By now school, work and daily routines may be ruling your week once again as the new year has well and truly kicked into full swing . And if you made any resolutions over the holiday season, chances are you’re probably slipping back into your old ways.
Don’t worry. Research has proven resolutions rarely work. Mainly because resolutions tend to expect us to change habits we’ve built over a lifetime, overnight. Psychology professor Peter Herman calls them the “false hope syndrome” because our resolutions generally don’t align with how we honestly see ourselves, and that we expect too much, too soon. As a result there’s a high chance we’ll fall short and feel discouraged.
The great news is that goals are different to resolutions. They’re a stake in the ground for what we’d like to achieve in life, not who we think we should be. They appeal to a part of us that’s optimistic, aspirational, and aligns with our values.
And once a goal is made, if nurtured, the decisions we make consciously and subconsciously will help us achieve it. As the famous motivational speaker and author Earl Nightingale said ‘Whatever we plant in our subconscious mind and nourish with repetition and emotion will one day become a reality’.
‘The trouble with not having a goal is that you can spend your life running up and down the field and never score.’
– Bill Copeland, writer and poet
Goals provide structure, meaning and motivation in life, and they’re great for your self-esteem. Reaching a goal you’ve worked hard to achieve can be very satisfying and can boost your confidence, helping you believe you can achieve other goals too.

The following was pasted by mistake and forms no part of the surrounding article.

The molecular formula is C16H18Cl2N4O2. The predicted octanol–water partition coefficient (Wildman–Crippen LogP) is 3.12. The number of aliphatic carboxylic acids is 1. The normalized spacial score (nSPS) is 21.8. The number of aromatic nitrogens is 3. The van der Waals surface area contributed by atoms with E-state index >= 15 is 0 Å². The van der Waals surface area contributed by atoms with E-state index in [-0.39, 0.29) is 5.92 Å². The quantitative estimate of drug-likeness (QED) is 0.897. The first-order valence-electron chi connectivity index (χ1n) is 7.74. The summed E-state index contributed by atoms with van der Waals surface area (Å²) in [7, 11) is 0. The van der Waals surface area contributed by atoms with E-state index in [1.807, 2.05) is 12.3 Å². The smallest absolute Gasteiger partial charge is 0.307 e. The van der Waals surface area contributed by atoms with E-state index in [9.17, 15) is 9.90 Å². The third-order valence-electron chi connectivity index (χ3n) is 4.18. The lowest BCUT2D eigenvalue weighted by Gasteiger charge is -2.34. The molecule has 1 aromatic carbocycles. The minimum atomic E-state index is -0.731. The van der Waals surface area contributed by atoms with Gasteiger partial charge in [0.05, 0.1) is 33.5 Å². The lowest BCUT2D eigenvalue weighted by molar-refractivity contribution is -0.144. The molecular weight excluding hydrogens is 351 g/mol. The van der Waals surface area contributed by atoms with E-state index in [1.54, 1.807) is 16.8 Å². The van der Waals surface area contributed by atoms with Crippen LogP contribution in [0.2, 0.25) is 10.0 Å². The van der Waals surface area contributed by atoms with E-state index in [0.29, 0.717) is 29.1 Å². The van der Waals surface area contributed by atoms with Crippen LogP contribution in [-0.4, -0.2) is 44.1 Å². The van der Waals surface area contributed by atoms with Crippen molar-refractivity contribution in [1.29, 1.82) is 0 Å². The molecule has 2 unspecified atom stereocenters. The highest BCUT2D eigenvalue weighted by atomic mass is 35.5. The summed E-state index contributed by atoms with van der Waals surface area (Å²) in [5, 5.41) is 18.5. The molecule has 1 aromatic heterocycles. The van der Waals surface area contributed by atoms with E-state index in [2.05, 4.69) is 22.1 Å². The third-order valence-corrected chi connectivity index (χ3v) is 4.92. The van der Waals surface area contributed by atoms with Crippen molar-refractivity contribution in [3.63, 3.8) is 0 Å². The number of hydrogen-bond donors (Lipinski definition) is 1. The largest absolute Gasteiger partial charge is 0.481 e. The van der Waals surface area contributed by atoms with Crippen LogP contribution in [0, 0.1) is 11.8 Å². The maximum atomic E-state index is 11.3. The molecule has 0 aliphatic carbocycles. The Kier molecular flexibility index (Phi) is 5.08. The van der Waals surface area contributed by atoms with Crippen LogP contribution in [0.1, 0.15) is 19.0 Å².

Like most things, goals are often created twice. First in your mind, setting the goal, then physically making it happen.
We can make our goals work by aligning our rational mind with our emotional one. When we set a goal, they’re often rational, considered and practical. For example, deciding to save to buy a house is often based on reasons like building wealth, owning an asset and having some certainty.
When putting our plans into action, decisions along the way are more likely to be emotional ones. For example, we may be tempted to spend our savings when living in the moment, or we may become discouraged when house hunting. But by having some strategies for keeping our eyes on the prize, we can stay on track.
The following steps will help you stick to, and achieve a goal.
Reaching your goals doesn’t happen by chance, and most of us need help to plan for them. So whatever your goal and wherever you’re at, start a conversation with us, we’ll help you explore, plan, track and realise your goals for a better tomorrow.
You need to consider with your financial planner (or adviser), your objectives, financial situation and your particular needs prior to making an investment decision. Sensibly Pty Ltd and its authorised representatives (or credit representatives) do not accept liability for any errors or omissions of information supplied on this website
Nick Shanley, Steve May, Luke Styles and Shanley Financial Planning T/A Steve May Financial Services are Authorised Representatives / Corporate Authorised Representative of Sensibly Pty Ltd, AFSL 533923. Please refer to our website at www.stevemayfs.com.au to reference our Financial Services Guides.
Shanley Financial Planning Pty Ltd trading as Steve May Financial Services (ABN 19 612 825 180) is a Corporate Authorised Representative of (1265706) of Sensibly Pty Ltd (AFSL 533923)
Nick Shanley, Steve May and Luke Styles are Authorised Representatives of Sensibly Pty Ltd (AFSL 533923)